Our progress was not so continuously rapid as we desired, for the blues were obdurate; but at this moment we were gladdened at the sight of a battery galloping to our assistance. It was time for the nerve-shaking cannon to speak. After two rounds of shell and canister, we felt the pressure on us slightly relaxed; but we were still somewhat sluggish in disposition, though the officers' voices rang out imperiously. Newton Story at this juncture strode forward rapidly with the Dixies' banner, until he was quite sixty yards ahead of the foremost. Finding himself alone, he halted; and turning to us smilingly, said, 'Why don't you come on, boys?' You see there is no danger!' His smile and words acted on us like magic. We raised the yell, and sprang lightly and hopefully towards him. 'Let's give them hell, boys!' said one. 'Plug them plum-centre, every time!'
It was all very encouraging, for the yelling and shouting were taken up by thousands. 'Forward, forward; don't give them breathing time!' was cried. We instinctively obeyed, and soon came in clear view of the blue-coats, who were scornfully unconcerned at first; but, seeing the leaping tide of men coming on at a tremendous pace, their front dissolved, and they fled in double-quick retreat. Again we felt the 'glorious joy of heroes.' It carried us on exultantly, rejoicing in the spirit which recognises nothing but the prey. We were no longer an army of soldiers, but so many school-boys racing; in which length of legs, wind, and condition tell. "
The ferocious fighting continues throughout the morning and into the afternoon with horrendous consequences for both sides. As light gives way to dark, Stanley and the remnants of his exhausted unit take refuge in an abandoned Union camp to await the dawn and the continuation of the attack:
"At daylight, I fell in with my Company, but there were only about fifty of the Dixies present. Almost immediately after, symptoms of the coming battle were manifest. Regiments were hurried into line, but, even to my inexperienced eyes, the troops were in ill-condition for repeating the efforts of Sunday. However, in brief time, in consequence of our pickets being driven in on us, we were moved forward in skirmishing order.
With my musket on the trail I found myself in active motion, more active than otherwise I would have been, perhaps, because Captain Smith had said, 'Now, Mr. Stanley, if you please, step briskly forward!' This singling-out of me wounded my amour-propre, and sent me forward like a rocket. In a short time, we met our opponents in the same formation as ourselves, and advancing most resolutely. We threw ourselves behind such trees as were near us, fired, loaded, and darted forward to another shelter. Presently, I found myself in an open, grassy space, with no convenient tree or stump near; but, seeing a shallow hollow some twenty paces ahead, I made a dash for it, and plied my musket with haste.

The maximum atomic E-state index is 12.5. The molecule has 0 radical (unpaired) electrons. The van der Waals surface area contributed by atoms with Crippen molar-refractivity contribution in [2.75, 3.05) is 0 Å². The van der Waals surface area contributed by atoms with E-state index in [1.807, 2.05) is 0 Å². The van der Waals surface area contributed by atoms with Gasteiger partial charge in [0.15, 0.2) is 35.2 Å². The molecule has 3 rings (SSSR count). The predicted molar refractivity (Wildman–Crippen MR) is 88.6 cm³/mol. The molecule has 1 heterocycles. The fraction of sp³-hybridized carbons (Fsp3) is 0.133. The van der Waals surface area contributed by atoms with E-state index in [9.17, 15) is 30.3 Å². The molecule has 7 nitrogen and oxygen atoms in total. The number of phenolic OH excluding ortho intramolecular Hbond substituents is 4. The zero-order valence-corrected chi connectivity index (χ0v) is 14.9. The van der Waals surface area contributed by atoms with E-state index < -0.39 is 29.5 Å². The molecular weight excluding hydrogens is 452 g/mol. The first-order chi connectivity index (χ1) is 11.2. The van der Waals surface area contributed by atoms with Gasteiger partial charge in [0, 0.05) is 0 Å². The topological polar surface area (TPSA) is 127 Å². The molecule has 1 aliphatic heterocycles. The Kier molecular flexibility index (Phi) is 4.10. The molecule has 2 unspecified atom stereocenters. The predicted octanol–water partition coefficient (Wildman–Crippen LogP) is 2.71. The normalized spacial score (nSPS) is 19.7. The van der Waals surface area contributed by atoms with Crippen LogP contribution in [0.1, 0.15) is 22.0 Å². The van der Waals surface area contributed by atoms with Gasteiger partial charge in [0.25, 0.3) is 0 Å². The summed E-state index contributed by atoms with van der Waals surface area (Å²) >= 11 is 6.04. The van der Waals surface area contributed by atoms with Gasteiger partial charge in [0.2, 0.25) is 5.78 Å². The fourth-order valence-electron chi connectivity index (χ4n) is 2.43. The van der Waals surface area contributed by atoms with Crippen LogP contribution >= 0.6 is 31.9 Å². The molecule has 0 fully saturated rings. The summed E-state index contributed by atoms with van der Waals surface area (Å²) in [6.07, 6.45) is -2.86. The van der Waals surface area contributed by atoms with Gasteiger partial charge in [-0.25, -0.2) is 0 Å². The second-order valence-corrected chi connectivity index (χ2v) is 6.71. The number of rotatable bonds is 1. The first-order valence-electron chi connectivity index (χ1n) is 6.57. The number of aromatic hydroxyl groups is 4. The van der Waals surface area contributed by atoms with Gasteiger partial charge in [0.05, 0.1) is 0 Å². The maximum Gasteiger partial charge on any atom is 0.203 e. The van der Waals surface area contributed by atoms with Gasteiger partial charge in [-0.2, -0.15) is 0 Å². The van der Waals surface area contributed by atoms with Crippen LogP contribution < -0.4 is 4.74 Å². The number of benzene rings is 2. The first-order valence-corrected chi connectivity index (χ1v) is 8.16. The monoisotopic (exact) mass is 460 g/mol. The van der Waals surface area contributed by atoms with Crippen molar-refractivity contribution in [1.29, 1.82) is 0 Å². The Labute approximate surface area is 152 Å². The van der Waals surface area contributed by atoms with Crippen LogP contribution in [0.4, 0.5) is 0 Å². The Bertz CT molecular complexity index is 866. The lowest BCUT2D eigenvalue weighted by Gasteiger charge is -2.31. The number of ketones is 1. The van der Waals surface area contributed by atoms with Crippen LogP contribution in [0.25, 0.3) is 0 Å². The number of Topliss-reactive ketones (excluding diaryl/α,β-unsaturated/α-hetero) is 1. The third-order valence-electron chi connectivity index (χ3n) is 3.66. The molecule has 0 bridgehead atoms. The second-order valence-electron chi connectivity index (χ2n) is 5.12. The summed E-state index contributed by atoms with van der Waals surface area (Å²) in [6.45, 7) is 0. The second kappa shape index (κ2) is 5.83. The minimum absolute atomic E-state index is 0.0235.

I became so absorbed with some blue figures in front of me, that I did not pay sufficient heed to my companion greys; the open space was too dangerous, perhaps, for their advance; for, had they emerged, I should have known they were pressing forward. Seeing my blues in about the same proportion, I assumed that the greys were keeping their position, and never once thought of retreat. However, as, despite our firing, the blues were coming uncomfortably near, I rose from my hollow; but, to my speechless amazement, I found myself a solitary grey, in a line of blue skirmishers! My companions had retreated! The next I heard was, 'Down with that gun, Secesh, or I'll drill a hole through you! Drop it, quick!'
Half a dozen of the enemy were covering me at the same instant, and I dropped my weapon, incontinently. Two men sprang at my collar, and marched me, unresisting, into the ranks of the terrible Yankees. I was a prisoner!"
Stanley's account appears in - Stanley, Henry M., The Autobiography of Henry M. Stanley (1909); Foote, Shelby, The Civil War vol. I (1986).
How To Cite This Article:
"The Battle of Shiloh, 1862" EyeWitness to History, www.eyewitnesstohistory.com (2004).